The Calling of Homeschooling
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People come to homeschooling in different ways and at different times. For some it is in response to something their child or children experienced in school, and for others it is more of a calling.
For me, I knew I wanted to homeschool before I even had kids. Not because something horrible happened to me at school, it didn’t, but I think it was more because I liked being at home and missed being with my family. I distinctly remember having these thoughts in kindergarten (I know!), long before I knew there was even a term for schooling kids at home, much less a movement. Then when my first was born, I felt as though it was my mission, a calling from God to raise up the children He gives me in every way. They are my responsibility in every way. Not to say that those who don’t homeschool aren’t taking responsibility. I think God calls us all to different missions, lays different desires and thoughts upon our hearts. He then equips us with what we need to follow that mission through. There are days though, that I feel most unequipped.
First, I will say that homeschooling is a commitment. It is truly a “die to self” way of life. When your friends finally send their last child off to school and invite you out for coffee dates and shopping trips, you will have to turn them down most, if not all, of the time. When your friend invites you over for play dates with your little ones while you have older kids you are schooling, you will have to turn them down, too. Certainly you can find a way to make things work at times, but even a weekly Bible study can be difficult to commit to when you have a house full of children at any given time.
Second, I will say that homeschooling isn’t for the weary, it takes a ton of energy. Not necessarily so much in the planning or the execution, although it can, but just in the simple fact that you have a lot going on all.of.the.time. Especially if you have a houseful of children like I have. The noise, the activity, and the meal making is there every.single.day. Of course the time commitment is minimal in schooling younger children, but once there are subjects like algebra and Latin to tackle, obviously there is more time involved.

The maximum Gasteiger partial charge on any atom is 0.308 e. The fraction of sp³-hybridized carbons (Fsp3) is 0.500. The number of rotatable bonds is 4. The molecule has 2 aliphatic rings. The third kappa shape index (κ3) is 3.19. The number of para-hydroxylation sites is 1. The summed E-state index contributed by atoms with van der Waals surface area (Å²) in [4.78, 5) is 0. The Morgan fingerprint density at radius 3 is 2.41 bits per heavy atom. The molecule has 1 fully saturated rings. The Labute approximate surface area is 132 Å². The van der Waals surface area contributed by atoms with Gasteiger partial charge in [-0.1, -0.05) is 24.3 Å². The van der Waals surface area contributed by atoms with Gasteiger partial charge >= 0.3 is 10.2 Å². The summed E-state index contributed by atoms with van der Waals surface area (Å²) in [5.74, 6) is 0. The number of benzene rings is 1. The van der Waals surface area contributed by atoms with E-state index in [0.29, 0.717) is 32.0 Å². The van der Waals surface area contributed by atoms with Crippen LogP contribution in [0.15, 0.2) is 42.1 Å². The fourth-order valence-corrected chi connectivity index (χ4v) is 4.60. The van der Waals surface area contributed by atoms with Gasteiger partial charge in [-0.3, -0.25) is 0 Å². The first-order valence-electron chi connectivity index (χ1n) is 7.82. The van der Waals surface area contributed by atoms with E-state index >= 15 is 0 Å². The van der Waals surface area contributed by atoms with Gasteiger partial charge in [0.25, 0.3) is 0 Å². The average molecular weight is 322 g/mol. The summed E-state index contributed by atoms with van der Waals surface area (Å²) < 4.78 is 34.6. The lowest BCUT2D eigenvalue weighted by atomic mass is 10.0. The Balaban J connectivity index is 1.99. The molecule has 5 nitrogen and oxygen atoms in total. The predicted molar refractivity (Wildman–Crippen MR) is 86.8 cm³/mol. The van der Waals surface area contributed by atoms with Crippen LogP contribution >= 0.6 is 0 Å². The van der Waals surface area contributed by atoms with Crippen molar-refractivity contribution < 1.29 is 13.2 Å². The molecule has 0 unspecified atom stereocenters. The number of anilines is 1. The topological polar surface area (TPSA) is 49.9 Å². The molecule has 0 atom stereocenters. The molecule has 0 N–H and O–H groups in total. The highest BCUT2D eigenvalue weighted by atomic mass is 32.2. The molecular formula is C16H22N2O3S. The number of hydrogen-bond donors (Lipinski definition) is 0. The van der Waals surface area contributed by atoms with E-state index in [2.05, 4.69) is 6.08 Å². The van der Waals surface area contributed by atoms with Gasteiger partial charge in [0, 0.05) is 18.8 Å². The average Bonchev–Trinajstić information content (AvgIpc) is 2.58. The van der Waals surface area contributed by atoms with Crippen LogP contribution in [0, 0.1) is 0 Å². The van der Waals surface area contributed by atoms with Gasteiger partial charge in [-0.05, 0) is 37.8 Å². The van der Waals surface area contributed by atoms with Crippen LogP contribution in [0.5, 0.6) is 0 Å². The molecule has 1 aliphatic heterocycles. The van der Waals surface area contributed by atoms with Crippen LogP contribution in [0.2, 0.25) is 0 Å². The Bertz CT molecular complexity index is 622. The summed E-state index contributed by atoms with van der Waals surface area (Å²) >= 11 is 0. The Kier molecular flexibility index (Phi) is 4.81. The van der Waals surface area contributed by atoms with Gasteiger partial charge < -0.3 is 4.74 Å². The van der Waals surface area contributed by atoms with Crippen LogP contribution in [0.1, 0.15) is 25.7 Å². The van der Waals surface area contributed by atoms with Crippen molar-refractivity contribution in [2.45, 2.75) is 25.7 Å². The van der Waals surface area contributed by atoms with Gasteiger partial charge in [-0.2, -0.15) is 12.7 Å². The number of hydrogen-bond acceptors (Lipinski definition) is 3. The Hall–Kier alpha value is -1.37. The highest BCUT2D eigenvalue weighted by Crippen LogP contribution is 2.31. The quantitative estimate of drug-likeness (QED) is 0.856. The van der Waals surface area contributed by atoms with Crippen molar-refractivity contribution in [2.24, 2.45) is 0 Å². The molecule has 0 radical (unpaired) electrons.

Third, I will say that homeschooling is a LONG TERM investment. There can be a lot of frustrations, disappointments, struggles, and even tears in the beginning…or even for a few years. It takes time to reap those rewards and to see you children blossom as students, but those days will come. These things also resurface at times throughout the homeschooling journey.
Fourth, I will say that there is nothing more rewarding than homeschooling. Being there for the best part of their day is what I love most. I am so thankful that I don’t only see my kids for a few hours a day upon returning home tired, hungry, and cranky since I get to experience all those things all day long, just kidding….kind of But it is wonderful to know what your kids are learning, what they struggle with, and how you can help them since you are the teacher! Thus far I have watched the lightbulb go on with reading, and with 2 very reluctant readers it took awhile at times, but that brought me to tears every single time. I don’t think there is anything more rewarding than seeing this child who HATED all things reading sitting in a chair reading one day…all on their own. More about that here.
Of course I could write a book on lessons I have learned while homeschooling, but the last thing I will leave you with at this time is—-You can do it! Really, you can. Even if you have no idea where to start, just start. Even if you don’t have the overall plan, just start. Even if you HATED school yourself, just start. Even if you have no idea what curriculum to choose, just start, talk to people who homeschool, read some books that talk about the different styles, curriculums, and methods, or just get some books from the library and start reading. I will be providing a list of some of the things I have LOVED through the years. One of the best books to start with is this…The Well-Trained Mind by Susan Wise Bauer and Jessie Wise. Get it here The Well-Trained Mind: A Guide to Classical Education at Home (Third Edition)